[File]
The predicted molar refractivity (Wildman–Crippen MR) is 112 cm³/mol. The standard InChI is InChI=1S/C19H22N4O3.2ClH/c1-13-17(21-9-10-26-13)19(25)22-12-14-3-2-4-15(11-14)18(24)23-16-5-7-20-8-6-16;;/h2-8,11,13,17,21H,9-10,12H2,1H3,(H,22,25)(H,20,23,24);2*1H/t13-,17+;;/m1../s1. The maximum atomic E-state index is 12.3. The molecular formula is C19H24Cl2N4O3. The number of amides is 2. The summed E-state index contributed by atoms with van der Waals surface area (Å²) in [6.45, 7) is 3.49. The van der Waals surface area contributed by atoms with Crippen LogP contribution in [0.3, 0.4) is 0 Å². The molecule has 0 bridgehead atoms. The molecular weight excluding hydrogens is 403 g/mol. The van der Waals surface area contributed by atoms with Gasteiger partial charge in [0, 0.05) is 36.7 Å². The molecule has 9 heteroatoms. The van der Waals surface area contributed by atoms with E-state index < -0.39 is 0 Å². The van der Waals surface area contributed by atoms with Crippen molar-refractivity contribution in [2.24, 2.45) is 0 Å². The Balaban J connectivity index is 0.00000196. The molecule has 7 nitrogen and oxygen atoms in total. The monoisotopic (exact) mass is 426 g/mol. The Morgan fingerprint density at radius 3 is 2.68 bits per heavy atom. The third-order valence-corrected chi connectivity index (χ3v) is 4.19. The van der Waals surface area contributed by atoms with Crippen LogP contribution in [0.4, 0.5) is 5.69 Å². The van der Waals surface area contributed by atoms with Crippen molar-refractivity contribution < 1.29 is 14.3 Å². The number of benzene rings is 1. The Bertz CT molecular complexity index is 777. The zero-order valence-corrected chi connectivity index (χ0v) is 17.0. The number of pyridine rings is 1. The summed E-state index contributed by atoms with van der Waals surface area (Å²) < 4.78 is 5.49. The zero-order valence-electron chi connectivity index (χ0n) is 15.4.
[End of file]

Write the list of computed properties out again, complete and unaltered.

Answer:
The predicted molar refractivity (Wildman–Crippen MR) is 112 cm³/mol. The standard InChI is InChI=1S/C19H22N4O3.2ClH/c1-13-17(21-9-10-26-13)19(25)22-12-14-3-2-4-15(11-14)18(24)23-16-5-7-20-8-6-16;;/h2-8,11,13,17,21H,9-10,12H2,1H3,(H,22,25)(H,20,23,24);2*1H/t13-,17+;;/m1../s1. The maximum atomic E-state index is 12.3. The molecular formula is C19H24Cl2N4O3. The number of amides is 2. The summed E-state index contributed by atoms with van der Waals surface area (Å²) in [6.45, 7) is 3.49. The van der Waals surface area contributed by atoms with Crippen LogP contribution in [0.3, 0.4) is 0 Å². The molecule has 0 bridgehead atoms. The molecular weight excluding hydrogens is 403 g/mol. The van der Waals surface area contributed by atoms with Gasteiger partial charge in [0, 0.05) is 36.7 Å². The molecule has 9 heteroatoms. The van der Waals surface area contributed by atoms with E-state index < -0.39 is 0 Å². The van der Waals surface area contributed by atoms with Crippen molar-refractivity contribution in [2.24, 2.45) is 0 Å². The Balaban J connectivity index is 0.00000196. The molecule has 7 nitrogen and oxygen atoms in total. The monoisotopic (exact) mass is 426 g/mol. The Morgan fingerprint density at radius 3 is 2.68 bits per heavy atom. The third-order valence-corrected chi connectivity index (χ3v) is 4.19. The van der Waals surface area contributed by atoms with Crippen LogP contribution in [0.4, 0.5) is 5.69 Å². The van der Waals surface area contributed by atoms with Crippen molar-refractivity contribution < 1.29 is 14.3 Å². The number of benzene rings is 1. The Bertz CT molecular complexity index is 777. The zero-order valence-corrected chi connectivity index (χ0v) is 17.0. The number of pyridine rings is 1. The summed E-state index contributed by atoms with van der Waals surface area (Å²) < 4.78 is 5.49. The zero-order valence-electron chi connectivity index (χ0n) is 15.4.